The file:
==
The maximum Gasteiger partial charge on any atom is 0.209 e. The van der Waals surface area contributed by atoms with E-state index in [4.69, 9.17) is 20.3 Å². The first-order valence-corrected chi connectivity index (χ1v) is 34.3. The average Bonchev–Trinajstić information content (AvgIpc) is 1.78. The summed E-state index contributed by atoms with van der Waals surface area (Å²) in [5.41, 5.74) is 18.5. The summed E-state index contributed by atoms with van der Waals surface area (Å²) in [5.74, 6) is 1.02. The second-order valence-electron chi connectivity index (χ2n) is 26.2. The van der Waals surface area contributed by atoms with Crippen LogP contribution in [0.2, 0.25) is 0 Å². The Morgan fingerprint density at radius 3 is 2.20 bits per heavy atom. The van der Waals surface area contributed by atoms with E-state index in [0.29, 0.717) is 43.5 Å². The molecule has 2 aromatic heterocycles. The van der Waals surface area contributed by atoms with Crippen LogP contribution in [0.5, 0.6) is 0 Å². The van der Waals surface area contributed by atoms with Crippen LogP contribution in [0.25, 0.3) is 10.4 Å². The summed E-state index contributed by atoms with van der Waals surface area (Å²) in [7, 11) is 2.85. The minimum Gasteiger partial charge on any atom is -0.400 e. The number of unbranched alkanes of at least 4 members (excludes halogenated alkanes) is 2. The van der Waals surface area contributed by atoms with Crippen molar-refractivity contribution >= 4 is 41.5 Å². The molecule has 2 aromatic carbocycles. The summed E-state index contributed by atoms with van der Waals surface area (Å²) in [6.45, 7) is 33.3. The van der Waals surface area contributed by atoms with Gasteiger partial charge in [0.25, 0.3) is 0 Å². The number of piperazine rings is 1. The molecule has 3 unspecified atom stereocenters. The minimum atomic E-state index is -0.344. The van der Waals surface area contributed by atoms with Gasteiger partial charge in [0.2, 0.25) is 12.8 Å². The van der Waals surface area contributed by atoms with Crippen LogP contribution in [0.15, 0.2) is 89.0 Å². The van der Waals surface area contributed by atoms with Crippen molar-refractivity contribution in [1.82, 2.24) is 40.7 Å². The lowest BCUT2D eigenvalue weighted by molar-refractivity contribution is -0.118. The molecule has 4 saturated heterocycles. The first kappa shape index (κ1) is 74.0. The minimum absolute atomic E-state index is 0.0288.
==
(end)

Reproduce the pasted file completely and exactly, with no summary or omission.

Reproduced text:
The maximum Gasteiger partial charge on any atom is 0.209 e. The van der Waals surface area contributed by atoms with E-state index in [4.69, 9.17) is 20.3 Å². The first-order valence-corrected chi connectivity index (χ1v) is 34.3. The average Bonchev–Trinajstić information content (AvgIpc) is 1.78. The summed E-state index contributed by atoms with van der Waals surface area (Å²) in [5.41, 5.74) is 18.5. The summed E-state index contributed by atoms with van der Waals surface area (Å²) in [5.74, 6) is 1.02. The second-order valence-electron chi connectivity index (χ2n) is 26.2. The van der Waals surface area contributed by atoms with Crippen LogP contribution in [0.2, 0.25) is 0 Å². The Morgan fingerprint density at radius 3 is 2.20 bits per heavy atom. The van der Waals surface area contributed by atoms with E-state index in [0.29, 0.717) is 43.5 Å². The molecule has 2 aromatic heterocycles. The van der Waals surface area contributed by atoms with Crippen LogP contribution in [0.5, 0.6) is 0 Å². The van der Waals surface area contributed by atoms with Crippen LogP contribution in [0.25, 0.3) is 10.4 Å². The summed E-state index contributed by atoms with van der Waals surface area (Å²) in [7, 11) is 2.85. The minimum Gasteiger partial charge on any atom is -0.400 e. The number of unbranched alkanes of at least 4 members (excludes halogenated alkanes) is 2. The van der Waals surface area contributed by atoms with Crippen molar-refractivity contribution >= 4 is 41.5 Å². The molecule has 2 aromatic carbocycles. The summed E-state index contributed by atoms with van der Waals surface area (Å²) in [6.45, 7) is 33.3. The van der Waals surface area contributed by atoms with Gasteiger partial charge in [0.25, 0.3) is 0 Å². The number of piperazine rings is 1. The molecule has 3 unspecified atom stereocenters. The minimum atomic E-state index is -0.344. The van der Waals surface area contributed by atoms with Gasteiger partial charge in [0.2, 0.25) is 12.8 Å². The van der Waals surface area contributed by atoms with Crippen LogP contribution in [0.15, 0.2) is 89.0 Å². The van der Waals surface area contributed by atoms with Crippen molar-refractivity contribution in [1.82, 2.24) is 40.7 Å². The lowest BCUT2D eigenvalue weighted by molar-refractivity contribution is -0.118. The molecule has 4 saturated heterocycles. The first kappa shape index (κ1) is 74.0. The minimum absolute atomic E-state index is 0.0288.